by Aaron Levitt | May 18, 2012 7:00 am
It’s been roughly 10 years since the mega-merger of Conoco and Phillips Petroleum, which created the nation’s third-largest oil corporation behind Exxon Mobil (NYSE:XOM) and Chevron (NYSE:CVX). However, times are a-changin’ at ConocoPhillips (NYSE:COP). Abandoning the super-integrated model that former CEO James Mulva helped create back in the early 2000s, the energy firm is undergoing a unique transformation aimed at becoming more nimble and profitable.
The first stage of this remodeling was to divide itself in two. The downstream, or refining, sector has been a tough game to play over the last few years because oil prices tied to Brent crude have remained elevated. That has kept compressing margins and creating poor “crack spreads” — the difference between the cost of crude oil inputs and refined product outputs — that have been a drag on earnings for variety of integrated majors. To that end, Conoco recently followed Marathon Oil’s (NYSE:MRO) lead and spun off its refining, marketing and chemicals business as Phillips 66 (NYSE:PSX).
Now free to focus on exploration and production activities, the new smaller ConocoPhillips is continuing with its plans to adapt and be nimble. That means shifting these E&P efforts toward North America and its shale gas bounty.
However, the real question remains: Will these moves turn into profits for the firm and ultimately, its shareholders?
Former CEO Mulva is the last of a dying breed. Conoco’s prior leader helped pioneer the integrated model of building energy companies. The ultimate idea was to create a firm that delivered oil from the ground to consumer’s gas tanks via its own international network of exploration, refining and distribution assets. However, over time this model seems to be an increasing drag on profitability and has worn thin.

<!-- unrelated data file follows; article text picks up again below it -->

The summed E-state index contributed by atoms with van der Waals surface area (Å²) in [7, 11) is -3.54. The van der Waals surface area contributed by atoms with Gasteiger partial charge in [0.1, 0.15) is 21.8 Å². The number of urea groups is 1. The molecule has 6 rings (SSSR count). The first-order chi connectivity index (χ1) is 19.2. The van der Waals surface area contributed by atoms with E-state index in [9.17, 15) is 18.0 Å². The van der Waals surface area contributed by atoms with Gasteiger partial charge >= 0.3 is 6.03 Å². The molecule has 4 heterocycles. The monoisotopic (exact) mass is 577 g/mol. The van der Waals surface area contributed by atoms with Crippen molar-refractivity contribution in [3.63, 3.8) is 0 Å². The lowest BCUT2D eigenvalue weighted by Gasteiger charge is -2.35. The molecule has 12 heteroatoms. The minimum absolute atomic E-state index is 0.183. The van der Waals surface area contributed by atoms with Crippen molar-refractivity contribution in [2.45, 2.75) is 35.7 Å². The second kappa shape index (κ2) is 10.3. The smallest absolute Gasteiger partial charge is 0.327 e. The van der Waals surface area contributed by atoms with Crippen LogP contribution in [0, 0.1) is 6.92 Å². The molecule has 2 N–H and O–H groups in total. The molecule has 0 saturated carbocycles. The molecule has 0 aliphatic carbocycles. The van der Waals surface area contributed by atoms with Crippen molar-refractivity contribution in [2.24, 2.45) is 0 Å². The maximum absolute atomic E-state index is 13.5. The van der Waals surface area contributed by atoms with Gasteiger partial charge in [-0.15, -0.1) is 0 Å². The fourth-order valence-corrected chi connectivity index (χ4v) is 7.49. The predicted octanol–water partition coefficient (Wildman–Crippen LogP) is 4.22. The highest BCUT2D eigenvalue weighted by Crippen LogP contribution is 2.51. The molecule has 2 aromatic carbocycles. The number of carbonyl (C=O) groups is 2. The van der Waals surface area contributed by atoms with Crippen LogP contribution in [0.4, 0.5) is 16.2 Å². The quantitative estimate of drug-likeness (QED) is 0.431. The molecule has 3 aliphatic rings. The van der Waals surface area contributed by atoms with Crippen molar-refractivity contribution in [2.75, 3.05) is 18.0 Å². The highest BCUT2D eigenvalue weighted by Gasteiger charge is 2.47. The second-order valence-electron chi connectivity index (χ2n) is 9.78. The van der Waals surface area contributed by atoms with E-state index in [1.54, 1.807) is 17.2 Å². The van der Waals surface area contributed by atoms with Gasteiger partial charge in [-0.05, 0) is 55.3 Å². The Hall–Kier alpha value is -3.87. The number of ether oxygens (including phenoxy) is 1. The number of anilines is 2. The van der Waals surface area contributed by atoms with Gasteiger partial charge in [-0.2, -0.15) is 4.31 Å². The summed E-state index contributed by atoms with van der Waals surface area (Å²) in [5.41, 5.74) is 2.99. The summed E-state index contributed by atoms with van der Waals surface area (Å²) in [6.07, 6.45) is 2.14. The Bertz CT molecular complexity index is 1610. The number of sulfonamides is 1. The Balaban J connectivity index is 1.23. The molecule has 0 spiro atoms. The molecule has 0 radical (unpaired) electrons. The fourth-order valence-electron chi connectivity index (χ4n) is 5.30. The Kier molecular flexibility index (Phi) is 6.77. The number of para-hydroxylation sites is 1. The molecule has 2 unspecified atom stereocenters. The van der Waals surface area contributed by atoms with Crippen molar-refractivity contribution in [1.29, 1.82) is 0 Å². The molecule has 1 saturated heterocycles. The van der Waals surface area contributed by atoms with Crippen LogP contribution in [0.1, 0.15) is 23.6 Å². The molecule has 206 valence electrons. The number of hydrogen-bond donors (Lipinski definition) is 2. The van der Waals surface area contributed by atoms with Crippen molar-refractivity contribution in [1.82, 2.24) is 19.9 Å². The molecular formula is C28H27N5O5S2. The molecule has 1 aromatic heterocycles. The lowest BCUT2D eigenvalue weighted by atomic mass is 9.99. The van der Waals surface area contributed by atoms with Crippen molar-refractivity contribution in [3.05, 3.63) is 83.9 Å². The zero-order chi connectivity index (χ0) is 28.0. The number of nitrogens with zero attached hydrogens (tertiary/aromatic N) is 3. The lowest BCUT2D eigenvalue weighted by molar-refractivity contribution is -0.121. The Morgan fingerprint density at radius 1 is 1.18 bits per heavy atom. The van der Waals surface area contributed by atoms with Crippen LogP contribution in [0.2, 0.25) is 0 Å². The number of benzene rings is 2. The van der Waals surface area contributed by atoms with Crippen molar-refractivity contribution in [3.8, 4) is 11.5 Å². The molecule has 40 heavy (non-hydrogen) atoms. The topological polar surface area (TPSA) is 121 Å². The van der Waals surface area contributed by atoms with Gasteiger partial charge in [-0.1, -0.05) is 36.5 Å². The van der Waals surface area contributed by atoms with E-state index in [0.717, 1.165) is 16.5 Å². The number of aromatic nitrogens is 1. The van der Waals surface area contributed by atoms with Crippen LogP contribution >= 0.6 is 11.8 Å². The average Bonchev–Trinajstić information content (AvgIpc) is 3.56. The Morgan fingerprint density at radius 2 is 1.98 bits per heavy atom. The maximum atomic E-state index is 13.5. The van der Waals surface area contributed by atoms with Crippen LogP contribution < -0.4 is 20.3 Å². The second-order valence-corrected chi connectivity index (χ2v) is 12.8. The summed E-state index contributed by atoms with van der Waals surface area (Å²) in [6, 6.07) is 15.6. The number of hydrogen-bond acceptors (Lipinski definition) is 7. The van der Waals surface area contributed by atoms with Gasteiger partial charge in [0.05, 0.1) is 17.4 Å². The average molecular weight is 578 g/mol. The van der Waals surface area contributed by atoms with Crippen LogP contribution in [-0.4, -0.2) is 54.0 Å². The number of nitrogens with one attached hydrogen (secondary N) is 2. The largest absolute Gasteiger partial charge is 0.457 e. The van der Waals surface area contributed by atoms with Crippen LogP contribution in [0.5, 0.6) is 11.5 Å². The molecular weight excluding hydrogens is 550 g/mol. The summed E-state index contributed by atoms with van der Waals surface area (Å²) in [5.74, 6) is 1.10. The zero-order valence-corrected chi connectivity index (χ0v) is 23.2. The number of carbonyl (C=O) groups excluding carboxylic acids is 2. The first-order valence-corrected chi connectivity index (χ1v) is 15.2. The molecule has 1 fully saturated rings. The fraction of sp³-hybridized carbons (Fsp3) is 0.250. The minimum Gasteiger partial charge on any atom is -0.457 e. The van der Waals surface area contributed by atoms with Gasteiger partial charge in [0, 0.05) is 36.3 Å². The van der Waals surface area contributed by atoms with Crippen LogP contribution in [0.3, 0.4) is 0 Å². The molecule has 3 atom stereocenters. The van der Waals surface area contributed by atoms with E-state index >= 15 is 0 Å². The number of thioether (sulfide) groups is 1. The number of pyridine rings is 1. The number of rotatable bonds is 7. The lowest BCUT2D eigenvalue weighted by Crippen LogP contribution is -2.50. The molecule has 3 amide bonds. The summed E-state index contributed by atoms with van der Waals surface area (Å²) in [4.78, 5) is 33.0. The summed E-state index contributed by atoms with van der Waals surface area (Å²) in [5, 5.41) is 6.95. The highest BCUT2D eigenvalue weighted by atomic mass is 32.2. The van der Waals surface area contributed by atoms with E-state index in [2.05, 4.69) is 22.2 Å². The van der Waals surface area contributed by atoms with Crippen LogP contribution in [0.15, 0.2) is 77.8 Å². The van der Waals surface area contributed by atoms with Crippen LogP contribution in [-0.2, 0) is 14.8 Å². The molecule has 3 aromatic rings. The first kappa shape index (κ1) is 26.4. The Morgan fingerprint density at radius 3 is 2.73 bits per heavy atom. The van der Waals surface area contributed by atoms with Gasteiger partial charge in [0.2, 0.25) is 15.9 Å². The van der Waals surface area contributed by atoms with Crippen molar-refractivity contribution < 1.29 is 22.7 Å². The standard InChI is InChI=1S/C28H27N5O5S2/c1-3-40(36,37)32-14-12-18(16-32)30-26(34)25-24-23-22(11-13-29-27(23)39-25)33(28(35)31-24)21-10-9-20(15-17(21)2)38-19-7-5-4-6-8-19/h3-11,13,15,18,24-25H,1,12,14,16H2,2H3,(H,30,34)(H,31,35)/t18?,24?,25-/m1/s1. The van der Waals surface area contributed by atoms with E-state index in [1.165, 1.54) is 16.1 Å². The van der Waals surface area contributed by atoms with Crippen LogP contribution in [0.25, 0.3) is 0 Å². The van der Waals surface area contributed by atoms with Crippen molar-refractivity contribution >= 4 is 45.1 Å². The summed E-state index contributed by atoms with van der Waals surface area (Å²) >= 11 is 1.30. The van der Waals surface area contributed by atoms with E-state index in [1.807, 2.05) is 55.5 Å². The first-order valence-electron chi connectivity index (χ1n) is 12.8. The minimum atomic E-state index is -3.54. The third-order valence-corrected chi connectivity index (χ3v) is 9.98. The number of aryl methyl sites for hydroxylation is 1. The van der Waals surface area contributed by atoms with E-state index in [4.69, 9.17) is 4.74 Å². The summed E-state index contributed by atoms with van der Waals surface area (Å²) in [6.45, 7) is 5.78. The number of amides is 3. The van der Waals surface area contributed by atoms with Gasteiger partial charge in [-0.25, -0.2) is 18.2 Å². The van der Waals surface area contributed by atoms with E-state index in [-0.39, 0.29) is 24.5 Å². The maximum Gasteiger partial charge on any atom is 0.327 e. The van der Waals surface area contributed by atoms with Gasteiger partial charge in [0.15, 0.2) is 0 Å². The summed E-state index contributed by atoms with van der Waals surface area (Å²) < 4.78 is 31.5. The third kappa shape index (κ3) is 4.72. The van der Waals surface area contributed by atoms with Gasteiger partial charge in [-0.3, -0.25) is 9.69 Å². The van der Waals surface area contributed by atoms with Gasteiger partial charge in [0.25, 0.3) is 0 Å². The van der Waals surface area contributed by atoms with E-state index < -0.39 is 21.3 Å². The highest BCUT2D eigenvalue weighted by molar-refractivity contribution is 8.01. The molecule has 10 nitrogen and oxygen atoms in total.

The problem: poor returns by these integrated oil companies’ refining and petrochemical businesses. In good times, refining and marketing are a costly, low-return business that requires just the right “goldilocks scenario” to turn in a quality profit. But when things get ugly — as they are doing now — the downstream sector can act has a huge drag on a firm’s profit and outlook.
The last two quarters worth of earnings announcements have been a testament to that. That’s why many large energy companies have been urged by institutional investors and analysts to undergo surgery and remove the lame limbs. Already, we’ve seen former refiner Sunoco (NYSE:SUN) put itself up for sale, while other integrated firms like Chevron begin to close their refining operations in developed markets.
At the same time, much of the world — in the way of national and state-owned oil companies — has caught up to America’s firms. Integration used to be more important as energy-rich nations and their state-energy firms needed to secure a complete network of upstream, midstream and downstream assets in order to see any real gains. However, today’s state oil firms like Brazil’s Petrobras (NYSE:PBR) are giants in their own right and can pick and choose who has the best capabilities in each sector. That is, if they even need any help at all.
So, Conoco’s split into two separate firms certainly seems warranted given how bad the refining segment has gotten. It’ll be interesting to see what other major energy firms follow suit and begin selling/splitting off these operations.